Why do many Catholic women – including Alaskans – use contraception? Area experts say couples aren’t hearing enough at church, from their doctors, or at home about Natural Family Planning (NFP), the natural and ethical way to regulate the birth of children.
Lana Persson of Anchorage said she has never heard a homily on NFP. There was no mention of it in her catechism class before she converted to Catholicism as an adult — or before she and husband Brad had their marriage blessed in the church. According to April and Pete Smith, who live in Interior Alaska, the lay leaders of their Catholic wedding preparation class didn’t mention NFP but wrongly told them vasectomies were okay.
“There are a lot of misconceptions out there,” Dr. Sarah Hennemann, 37, told the Catholic Anchor. She is a general medicine physician in Wasilla. Often those misconceptions come from family members who haven’t kept pace with reproductive science.
“I see this over and over again with young couples who are trying to practice NFP: their parents and in-laws and aunts and uncles make all the disparaging comments about NFP,” she said. The naysayers, she added, think today’s modern NFP is just the “old rhythm method” — the long-outdated and mostly ineffective method of avoiding pregnancy.
But many Catholic couples who used to contracept — like the Perssons and Smiths — are discovering the truth about NFP and the dark sides to contraception. Now they are eager to clear the air on what the church really teaches about marriage and childbearing.
“I wish I could just talk to every woman out there,” Persson said.
WHAT THE CHURCH TEACHES
Christianity has always recognized that the marital act has a two-fold purpose: to foster loving unity between spouses and to produce children. Citing the Old and New Testaments, the Catholic Catechism notes that “God himself said: ‘It is not good that man should be alone,’ and ‘from the beginning [he] made them male and female.” And in order to “associate them in a special way in his own creative work, God blessed man and woman with the words: ‘Be fruitful and multiply.’”
The church teaches that marriage is designed for total self-giving with spouses meant to embrace each other wholly — including the other’s power to become father or mother.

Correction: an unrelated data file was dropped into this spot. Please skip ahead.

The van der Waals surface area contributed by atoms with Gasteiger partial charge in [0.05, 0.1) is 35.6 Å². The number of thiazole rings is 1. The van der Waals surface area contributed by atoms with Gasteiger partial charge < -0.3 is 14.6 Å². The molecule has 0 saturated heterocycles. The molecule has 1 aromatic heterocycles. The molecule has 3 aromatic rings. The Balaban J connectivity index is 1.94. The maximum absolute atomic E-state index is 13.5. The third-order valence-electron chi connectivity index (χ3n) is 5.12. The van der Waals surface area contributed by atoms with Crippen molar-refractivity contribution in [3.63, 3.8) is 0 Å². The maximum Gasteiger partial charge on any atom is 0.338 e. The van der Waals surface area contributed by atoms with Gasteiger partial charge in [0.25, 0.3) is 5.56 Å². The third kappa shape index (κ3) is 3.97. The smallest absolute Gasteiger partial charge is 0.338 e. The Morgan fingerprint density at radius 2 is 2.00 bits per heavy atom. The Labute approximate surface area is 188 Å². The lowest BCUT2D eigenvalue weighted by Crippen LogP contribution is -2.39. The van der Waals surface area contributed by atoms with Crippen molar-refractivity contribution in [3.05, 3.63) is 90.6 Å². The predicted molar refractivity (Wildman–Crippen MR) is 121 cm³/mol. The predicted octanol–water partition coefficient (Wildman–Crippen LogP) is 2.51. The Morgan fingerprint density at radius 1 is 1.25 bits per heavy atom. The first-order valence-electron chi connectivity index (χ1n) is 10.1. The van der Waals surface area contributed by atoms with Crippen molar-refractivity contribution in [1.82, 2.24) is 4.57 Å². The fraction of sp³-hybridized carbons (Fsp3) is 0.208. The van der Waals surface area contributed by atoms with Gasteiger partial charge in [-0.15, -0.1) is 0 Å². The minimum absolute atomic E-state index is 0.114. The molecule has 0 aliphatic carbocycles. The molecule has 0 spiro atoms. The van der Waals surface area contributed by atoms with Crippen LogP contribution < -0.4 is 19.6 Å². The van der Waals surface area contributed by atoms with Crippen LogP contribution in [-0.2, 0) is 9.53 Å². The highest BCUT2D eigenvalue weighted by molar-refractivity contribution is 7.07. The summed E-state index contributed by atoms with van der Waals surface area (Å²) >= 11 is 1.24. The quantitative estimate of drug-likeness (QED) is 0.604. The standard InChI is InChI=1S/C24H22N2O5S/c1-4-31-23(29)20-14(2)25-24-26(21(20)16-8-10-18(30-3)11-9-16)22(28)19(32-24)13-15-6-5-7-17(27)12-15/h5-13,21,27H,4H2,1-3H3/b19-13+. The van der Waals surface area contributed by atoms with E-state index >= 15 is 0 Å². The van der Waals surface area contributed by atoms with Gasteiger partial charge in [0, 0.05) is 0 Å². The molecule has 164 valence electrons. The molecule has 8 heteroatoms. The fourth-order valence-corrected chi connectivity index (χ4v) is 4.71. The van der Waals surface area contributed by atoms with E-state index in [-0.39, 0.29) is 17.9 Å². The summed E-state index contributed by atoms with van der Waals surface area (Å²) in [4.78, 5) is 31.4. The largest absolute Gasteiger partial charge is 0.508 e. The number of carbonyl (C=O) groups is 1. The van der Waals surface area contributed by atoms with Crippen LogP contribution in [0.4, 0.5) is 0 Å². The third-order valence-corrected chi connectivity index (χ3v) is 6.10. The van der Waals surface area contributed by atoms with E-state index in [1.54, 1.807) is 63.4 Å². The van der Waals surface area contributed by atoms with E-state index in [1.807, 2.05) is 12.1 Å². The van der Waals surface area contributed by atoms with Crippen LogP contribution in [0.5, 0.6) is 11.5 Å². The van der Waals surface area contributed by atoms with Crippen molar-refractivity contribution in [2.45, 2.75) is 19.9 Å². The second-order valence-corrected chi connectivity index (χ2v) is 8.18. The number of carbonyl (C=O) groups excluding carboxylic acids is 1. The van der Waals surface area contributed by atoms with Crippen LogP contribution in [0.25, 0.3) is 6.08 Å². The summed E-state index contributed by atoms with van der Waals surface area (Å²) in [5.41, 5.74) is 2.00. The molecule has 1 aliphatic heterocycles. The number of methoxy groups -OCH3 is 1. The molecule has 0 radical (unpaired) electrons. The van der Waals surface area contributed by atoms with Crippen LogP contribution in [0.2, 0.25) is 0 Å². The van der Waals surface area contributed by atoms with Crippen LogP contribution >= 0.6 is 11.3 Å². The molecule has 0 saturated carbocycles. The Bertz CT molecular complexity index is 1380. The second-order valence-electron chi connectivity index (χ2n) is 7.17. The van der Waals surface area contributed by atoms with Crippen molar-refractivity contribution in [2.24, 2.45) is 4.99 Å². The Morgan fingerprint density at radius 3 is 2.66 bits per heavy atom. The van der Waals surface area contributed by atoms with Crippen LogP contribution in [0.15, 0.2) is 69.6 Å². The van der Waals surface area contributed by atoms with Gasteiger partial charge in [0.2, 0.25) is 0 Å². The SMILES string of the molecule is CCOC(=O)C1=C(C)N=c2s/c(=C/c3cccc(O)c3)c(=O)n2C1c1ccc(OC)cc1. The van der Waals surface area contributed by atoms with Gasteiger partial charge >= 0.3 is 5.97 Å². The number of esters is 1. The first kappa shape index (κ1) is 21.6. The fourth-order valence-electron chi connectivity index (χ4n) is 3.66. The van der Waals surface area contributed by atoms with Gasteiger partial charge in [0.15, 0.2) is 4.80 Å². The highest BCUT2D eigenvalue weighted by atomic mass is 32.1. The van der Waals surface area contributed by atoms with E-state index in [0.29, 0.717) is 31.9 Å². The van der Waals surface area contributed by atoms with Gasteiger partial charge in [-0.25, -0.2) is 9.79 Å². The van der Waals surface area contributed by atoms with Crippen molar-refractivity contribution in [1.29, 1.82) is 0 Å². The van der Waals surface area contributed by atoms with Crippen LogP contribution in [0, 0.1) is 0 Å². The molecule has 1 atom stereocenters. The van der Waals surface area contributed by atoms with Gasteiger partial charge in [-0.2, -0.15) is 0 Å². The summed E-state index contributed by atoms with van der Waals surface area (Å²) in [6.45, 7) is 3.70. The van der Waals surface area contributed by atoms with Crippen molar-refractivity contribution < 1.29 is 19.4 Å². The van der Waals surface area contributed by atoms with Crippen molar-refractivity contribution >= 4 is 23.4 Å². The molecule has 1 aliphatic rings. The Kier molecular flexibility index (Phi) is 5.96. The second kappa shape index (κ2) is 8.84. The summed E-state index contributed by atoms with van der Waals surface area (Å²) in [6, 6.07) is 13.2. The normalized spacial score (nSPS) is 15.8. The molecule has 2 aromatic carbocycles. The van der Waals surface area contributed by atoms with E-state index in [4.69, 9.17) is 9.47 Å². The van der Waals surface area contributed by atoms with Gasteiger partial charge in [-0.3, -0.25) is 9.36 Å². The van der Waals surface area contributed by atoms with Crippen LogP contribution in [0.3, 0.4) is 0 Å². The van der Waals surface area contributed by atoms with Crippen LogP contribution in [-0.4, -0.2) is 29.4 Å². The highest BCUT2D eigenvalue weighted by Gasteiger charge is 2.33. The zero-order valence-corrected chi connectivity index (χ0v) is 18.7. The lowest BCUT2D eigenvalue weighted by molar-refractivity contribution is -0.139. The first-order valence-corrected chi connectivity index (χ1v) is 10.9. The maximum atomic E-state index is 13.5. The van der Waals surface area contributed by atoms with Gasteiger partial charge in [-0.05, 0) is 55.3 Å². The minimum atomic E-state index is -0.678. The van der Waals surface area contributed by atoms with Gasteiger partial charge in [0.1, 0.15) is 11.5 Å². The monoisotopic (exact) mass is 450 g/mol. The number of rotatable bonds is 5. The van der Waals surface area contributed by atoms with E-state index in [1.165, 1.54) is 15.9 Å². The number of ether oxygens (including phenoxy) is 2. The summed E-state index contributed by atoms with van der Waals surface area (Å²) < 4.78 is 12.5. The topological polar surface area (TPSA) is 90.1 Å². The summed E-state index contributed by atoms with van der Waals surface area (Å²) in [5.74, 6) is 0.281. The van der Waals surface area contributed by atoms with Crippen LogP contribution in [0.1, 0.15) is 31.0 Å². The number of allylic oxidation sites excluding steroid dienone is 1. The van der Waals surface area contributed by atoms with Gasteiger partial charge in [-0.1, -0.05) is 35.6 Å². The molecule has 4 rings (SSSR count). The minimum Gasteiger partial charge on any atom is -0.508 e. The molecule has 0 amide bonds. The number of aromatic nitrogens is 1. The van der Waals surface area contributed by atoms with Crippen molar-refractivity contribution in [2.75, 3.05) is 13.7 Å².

Each time a couple rejects the life-creating nature of sexual intercourse by using contraception, that falsifies “the inner truth of conjugal love, which is called upon to give itself in personal totality,” explained now Saint Pope John Paul II in his 1981 apostolic exhortation, Familiaris Consortio.
“Logically, if you are not giving yourself entirely to your relationship with your spouse, then it makes marriage very difficult,” observed Judy McCarthy, a registered nurse in Anchorage who teaches Natural Family Planning. “Each party has to give totally to this relationship to make it work,” she said. “When you’re using contraception, it’s still kind of in the back of your mind, like ‘I’m reserving my fertility; there’s this little bit that I’m not giving up to my spouse.’” Nor is the other spouse embracing all, she added.
FERTILITY AT ALL COSTS?
But it is not “as if the church supported an ideology of fertility at all costs, urging married couples to procreate indiscriminately and without thought for the future,” Pope John Paul II observed during an address in 1994.
The Catechism notes that for “just reasons,” spouses may wish to space the births of their children. The couple must ensure their desire is “not motivated by selfishness but is in conformity with the generosity appropriate to responsible parenthood,” and their actions must respect God’s design for human sexuality.
McCarthy noted that some couples might choose to postpone pregnancy when they’ve unexpectedly lost a job or are confronted with a serious illness.
Natural Family Planning methods are morally sound approaches to achieve and avoid pregnancies. These methods are based on a woman’s observations of naturally occurring phases of fertility and infertility. Couples seeking to avoid pregnancy abstain from intercourse during fertile periods — typically a few days each month.